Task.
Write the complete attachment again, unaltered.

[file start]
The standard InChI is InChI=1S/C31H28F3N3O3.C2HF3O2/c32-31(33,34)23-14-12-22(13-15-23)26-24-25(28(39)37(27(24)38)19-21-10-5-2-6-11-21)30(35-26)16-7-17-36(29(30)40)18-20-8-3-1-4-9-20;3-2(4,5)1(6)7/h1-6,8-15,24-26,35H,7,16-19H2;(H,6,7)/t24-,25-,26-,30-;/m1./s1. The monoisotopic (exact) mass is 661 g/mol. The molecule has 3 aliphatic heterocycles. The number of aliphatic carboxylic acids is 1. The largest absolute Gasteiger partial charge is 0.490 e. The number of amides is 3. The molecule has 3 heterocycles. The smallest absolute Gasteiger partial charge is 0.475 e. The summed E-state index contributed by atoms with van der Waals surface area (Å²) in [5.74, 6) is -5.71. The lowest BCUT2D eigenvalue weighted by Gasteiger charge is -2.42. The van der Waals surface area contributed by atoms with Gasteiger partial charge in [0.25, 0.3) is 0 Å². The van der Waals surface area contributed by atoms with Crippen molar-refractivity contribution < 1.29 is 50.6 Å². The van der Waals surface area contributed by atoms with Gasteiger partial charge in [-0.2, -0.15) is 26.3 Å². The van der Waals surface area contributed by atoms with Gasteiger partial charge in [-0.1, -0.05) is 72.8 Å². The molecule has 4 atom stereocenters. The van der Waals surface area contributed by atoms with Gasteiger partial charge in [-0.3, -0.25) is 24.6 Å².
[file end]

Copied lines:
The standard InChI is InChI=1S/C31H28F3N3O3.C2HF3O2/c32-31(33,34)23-14-12-22(13-15-23)26-24-25(28(39)37(27(24)38)19-21-10-5-2-6-11-21)30(35-26)16-7-17-36(29(30)40)18-20-8-3-1-4-9-20;3-2(4,5)1(6)7/h1-6,8-15,24-26,35H,7,16-19H2;(H,6,7)/t24-,25-,26-,30-;/m1./s1. The monoisotopic (exact) mass is 661 g/mol. The molecule has 3 aliphatic heterocycles. The number of aliphatic carboxylic acids is 1. The largest absolute Gasteiger partial charge is 0.490 e. The number of amides is 3. The molecule has 3 heterocycles. The smallest absolute Gasteiger partial charge is 0.475 e. The summed E-state index contributed by atoms with van der Waals surface area (Å²) in [5.74, 6) is -5.71. The lowest BCUT2D eigenvalue weighted by Gasteiger charge is -2.42. The van der Waals surface area contributed by atoms with Gasteiger partial charge in [0.25, 0.3) is 0 Å². The van der Waals surface area contributed by atoms with Crippen molar-refractivity contribution < 1.29 is 50.6 Å². The van der Waals surface area contributed by atoms with Gasteiger partial charge in [-0.2, -0.15) is 26.3 Å². The van der Waals surface area contributed by atoms with Gasteiger partial charge in [-0.1, -0.05) is 72.8 Å². The molecule has 4 atom stereocenters. The van der Waals surface area contributed by atoms with Gasteiger partial charge in [-0.3, -0.25) is 24.6 Å².